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Business Briefs

Siemens makes a bid for Cycos; dip in business confidence blamed on Iraq war, end to German rail dispute in sight


Despite shedding jobs, Siemens is still in the market for acquisitions

Siemens makes a bid for software developer Cycos

Siemens AG, Germany's largest electronics and engineering company, has offered to pay €42.4 million ($46.2 million) for German software developer Cycos AG to boost its electronic messaging business. Siemens will make a cash offer worth €5.50 per share to Cycos shareholders, 15 percent more than Cycos's closing share price on Monday. According to a Siemens source quoted by Bloomberg , Cycos management has welcomed the offer and has advised shareholders to accept it. Cycos develops messaging products that allow users to send voice messages as e-mail attachments or listen to e-mails on their mobile phones. The move is surprising as Siemens has been shedding jobs and trying to sell or combine parts of its Innovative Computer & Networking (ICN) unit to make the division profitable.

IFO says Iraq War is hitting confidence

The influential German economics research institute Ifo said that the current war in Iraq was the likely cause of falling business confidence in western Germany in March. Based on a poll of around 7,000 company chiefs, the Ifo index is the nearest thing Germany has to an industrial confidence barometer. Comments made by the institute's chief economist Gernot Nerb revealed that its main business climate index had unexpectedly fallen by to 88.1 points in March from 88.9 in February. Nerb said the war "could well be a reason for the fall" in the main index and its subsidiary indices of current business conditions and expectations for the next six months. The business assessment index of current conditions also fell, down 0.4 from February to 79.2 points. Meanwhile, the business expectations index also took a mild dip down by 1.2 from February and by 8.9 from a year ago at 97.2 point.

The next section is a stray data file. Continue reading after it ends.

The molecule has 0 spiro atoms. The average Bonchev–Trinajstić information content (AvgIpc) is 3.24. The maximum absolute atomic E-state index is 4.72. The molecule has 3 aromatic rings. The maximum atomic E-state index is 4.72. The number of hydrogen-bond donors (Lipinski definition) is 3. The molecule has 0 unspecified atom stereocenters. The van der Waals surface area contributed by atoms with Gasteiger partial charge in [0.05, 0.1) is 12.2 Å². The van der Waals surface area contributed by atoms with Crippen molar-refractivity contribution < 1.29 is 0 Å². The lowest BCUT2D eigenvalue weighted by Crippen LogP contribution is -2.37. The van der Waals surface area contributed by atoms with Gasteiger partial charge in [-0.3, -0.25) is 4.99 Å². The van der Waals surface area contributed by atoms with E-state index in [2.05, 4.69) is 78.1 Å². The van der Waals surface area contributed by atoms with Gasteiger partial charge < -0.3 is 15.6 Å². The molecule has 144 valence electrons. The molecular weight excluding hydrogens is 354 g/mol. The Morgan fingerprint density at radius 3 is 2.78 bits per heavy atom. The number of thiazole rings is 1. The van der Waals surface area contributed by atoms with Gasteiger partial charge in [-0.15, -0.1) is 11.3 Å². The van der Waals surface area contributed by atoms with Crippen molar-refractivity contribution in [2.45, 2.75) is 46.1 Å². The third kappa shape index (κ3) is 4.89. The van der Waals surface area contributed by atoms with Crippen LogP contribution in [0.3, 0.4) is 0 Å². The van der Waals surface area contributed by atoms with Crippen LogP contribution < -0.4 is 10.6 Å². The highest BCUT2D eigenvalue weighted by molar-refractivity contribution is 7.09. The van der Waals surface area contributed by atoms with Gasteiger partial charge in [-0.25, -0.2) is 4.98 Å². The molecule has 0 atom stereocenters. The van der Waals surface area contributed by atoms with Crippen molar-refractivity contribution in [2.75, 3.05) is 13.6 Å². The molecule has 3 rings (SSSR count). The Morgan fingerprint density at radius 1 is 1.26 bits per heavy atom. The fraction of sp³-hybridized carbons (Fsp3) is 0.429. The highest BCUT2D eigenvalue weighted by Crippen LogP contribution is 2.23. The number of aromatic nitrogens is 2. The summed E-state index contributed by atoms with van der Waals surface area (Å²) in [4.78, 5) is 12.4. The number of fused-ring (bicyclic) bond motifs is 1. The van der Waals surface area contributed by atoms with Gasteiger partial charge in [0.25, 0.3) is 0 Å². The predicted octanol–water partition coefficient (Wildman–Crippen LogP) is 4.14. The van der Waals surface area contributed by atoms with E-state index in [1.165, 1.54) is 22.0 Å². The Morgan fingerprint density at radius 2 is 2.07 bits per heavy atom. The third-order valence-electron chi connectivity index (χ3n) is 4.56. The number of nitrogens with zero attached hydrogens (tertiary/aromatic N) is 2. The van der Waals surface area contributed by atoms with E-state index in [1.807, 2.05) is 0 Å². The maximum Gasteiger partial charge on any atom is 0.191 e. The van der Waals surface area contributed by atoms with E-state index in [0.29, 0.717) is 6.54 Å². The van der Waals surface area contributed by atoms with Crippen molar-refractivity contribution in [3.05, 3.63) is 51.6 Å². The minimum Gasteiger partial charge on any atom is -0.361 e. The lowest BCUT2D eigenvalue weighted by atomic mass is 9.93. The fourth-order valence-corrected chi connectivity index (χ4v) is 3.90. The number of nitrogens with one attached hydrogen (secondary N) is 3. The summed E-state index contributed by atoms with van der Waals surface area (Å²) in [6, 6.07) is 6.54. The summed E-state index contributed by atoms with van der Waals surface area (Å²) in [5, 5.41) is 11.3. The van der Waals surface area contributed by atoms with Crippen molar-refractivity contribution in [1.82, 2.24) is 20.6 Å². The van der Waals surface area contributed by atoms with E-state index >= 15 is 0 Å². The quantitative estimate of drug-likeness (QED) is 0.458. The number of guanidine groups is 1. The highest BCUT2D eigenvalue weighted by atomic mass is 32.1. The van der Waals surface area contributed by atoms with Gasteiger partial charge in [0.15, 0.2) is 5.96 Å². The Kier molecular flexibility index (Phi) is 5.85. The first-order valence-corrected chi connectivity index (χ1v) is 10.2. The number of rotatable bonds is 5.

Light at the end of the tunnel for German rail dispute?

German train engineers will vote on Thursday whether to accept an arbitrator's recommended wage package to end a dispute that has disrupted thousands of travelers across the country, according to officials on Tuesday. The recommended settlement would give the engineers a 3.2 per cent raise next year. The proposed settlement echoes a deal reached on March 15 with labor unions that represent other Deutsche Bahn employees. The deal will see workers receive two payments of €200 ($216) each this year, followed by a 3.2 per cent raise on May 1, 2004. It will also bring pay for employees in formerly communist eastern Germany up to parity with that of those in the more affluent west by 2006.

Marginal rise in German retail sales

German retail sales fell 1.2 percent month-on-month in
February and rose 0.4 percent on the year in real terms,
preliminary data from the Federal Statistics Office showed on Tuesday. In nominal terms, however, German retail sales slipped by 0.2 per cent in February from the previous year's figure. Compared with January, sales were down by 1.2 per cent in real and by 1.1 per cent in nominal terms, the statement said.